String data can be alphanumeric characters (A format) or the hexadecimal representation of alphanumeric characters (AHEX format). The maximum size of a string value is 32767 bytes. String formats do not have any decimal positions (d). Currently, SavReader maps both of the string formats to a regular alphanumeric string format.

Numerical data formats include the default numeric format (F), scientific notation (E) and zero-padded (N). For example, a format of F5.2 represents a numeric value with a total width of 5, including two decimal positions and a decimal indicator. For all numeric formats, the maximum width (w) is 40. For numeric formats where decimals are allowed, the maximum number of decimals (d) is 16. SavReader does not format numerical values, except for the N format, and dates/times (see under Date formats). The N format is a zero-padded value (e.g. SPSS format N8 is formatted as Python format %08d, e.g. '00001234'). For most numerical values, formatting means loss of precision. For instance, formatting SPSS F5.3 to Python %5.3f means that only the first three digits are retained. In addition, formatting incurs additional processing time. Finally, e.g. appending a percent sign to a value (PCT format) renders the value less useful for calculations.

Note. The User Programmable currency formats (CCA, CCB, CCC and CCD) cannot be defined or written by SavWriter and existing definitions cannot be read by SavReader.

Date formats

Dates in SPSS. Date formats are a group of numerical formats. SPSS stores dates as the number of seconds since midnight, October 14, 1582 (the beginning of the Gregorian calendar). In SPSS, the user can make these seconds human-readable by giving them a print and/or write format (usually these are set at the same time using the FORMATS command). Examples of such display formats include ADATE (American date, mmddyyyy) and EDATE (European date, ddmmyyyy), SDATE (Asian/Sortable date, yyyymmdd) and JDATE (Julian date).

Reading dates. SavReader deliberately does not honor the different SPSS date display formats, but instead tries to convert them to the more practical (sortable) and less ambibiguous ISO 8601 format (yyyy-mm-dd). You can easily change this behavior by modifying the supportedDates dictionary in __init__.py. Table 2 below shows how SavReader converts SPSS dates. Where applicable, the SPSS-to-Python conversion always results in the 'long' version of a date/time. For instance, TIME5 and TIME40.16 both result in a %H:%M:%S.%f-style format. If you do not want SavReader to automatically convert dates, you can set rawMode=True. If you use this setting, keep in mind that SavReader will also not convert system missing values ($SYSMIS) to an empty string; instead sysmis values will appear as the smallest value that can be represented on that system (-1 * sys.float_info.max)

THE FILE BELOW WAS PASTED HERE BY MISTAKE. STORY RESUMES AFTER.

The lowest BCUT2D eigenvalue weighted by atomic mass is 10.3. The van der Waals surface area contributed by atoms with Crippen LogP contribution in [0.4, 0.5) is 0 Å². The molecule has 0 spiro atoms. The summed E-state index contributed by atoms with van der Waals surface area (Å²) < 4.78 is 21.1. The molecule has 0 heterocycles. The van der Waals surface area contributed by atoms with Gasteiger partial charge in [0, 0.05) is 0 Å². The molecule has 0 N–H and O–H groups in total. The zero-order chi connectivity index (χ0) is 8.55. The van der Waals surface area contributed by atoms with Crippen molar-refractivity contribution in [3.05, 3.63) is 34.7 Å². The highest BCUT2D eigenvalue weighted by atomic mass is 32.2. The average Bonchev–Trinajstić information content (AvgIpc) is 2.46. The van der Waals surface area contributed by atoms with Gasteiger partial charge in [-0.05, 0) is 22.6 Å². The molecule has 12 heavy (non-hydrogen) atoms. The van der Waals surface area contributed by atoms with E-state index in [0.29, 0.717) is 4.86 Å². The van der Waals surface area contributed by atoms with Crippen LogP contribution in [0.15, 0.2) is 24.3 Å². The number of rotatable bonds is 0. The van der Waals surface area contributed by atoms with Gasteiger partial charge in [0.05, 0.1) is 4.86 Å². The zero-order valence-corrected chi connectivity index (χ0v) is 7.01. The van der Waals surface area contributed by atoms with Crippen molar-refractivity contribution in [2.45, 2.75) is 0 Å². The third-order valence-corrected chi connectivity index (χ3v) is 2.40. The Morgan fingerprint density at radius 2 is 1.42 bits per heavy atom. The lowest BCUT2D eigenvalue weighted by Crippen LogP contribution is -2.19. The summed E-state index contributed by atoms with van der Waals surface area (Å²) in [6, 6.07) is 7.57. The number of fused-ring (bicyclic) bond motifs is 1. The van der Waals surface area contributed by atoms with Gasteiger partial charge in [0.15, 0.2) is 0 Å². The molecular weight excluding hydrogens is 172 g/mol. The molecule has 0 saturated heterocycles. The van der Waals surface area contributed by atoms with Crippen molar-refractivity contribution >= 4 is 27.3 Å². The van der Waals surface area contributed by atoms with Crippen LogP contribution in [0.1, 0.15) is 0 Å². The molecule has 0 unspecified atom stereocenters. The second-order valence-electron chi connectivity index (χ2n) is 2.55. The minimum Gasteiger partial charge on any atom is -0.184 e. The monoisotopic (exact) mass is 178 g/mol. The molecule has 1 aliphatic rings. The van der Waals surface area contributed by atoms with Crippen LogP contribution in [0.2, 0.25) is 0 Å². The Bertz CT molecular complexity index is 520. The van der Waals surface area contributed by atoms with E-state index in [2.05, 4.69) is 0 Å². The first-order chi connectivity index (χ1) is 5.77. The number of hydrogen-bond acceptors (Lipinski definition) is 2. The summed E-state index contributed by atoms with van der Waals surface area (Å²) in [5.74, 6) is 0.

Note. [1] IBM SPSS Statistics Command Syntax Reference.pdf [2] http://docs.python.org/2/library/datetime.html [3] ISO 8601 format dates are used wherever possible, e.g. mmddyyyy (ADATE) and ddmmyyyy (EDATE) is not maintained. [4] Months are converted to quarters using a simple lookup table [5] weekday, month names depend on host locale (not on ioLocale argument)

Writing dates. With SavWriter a Python date string value (e.g. "2010-10-25") can be converted to an SPSS Gregorian date (i.e., just a whole bunch of seconds) by using the spssDateTime method, e.g.:

kwargs = dict(savFileName="/tmp/date.sav", varNames=['aDate'], varTypes={'aDate': 0}, formats={'aDate': 'EDATE40'})
with SavWriter(**kwargs) as writer:
    spssDateValue = writer.spssDateTime("2010-10-25", "%Y-%m-%d")

The display format of the date (i.e., the way it looks in the SPSS data editor after opening the .sav file) may be set by specifying the formats dictionary (see also Table 1). This is one of the optional arguments of the SavWriter initializer. Without such a specification, the date will look like a large integer (the number of seconds since the beginning of the Gregorian calendar).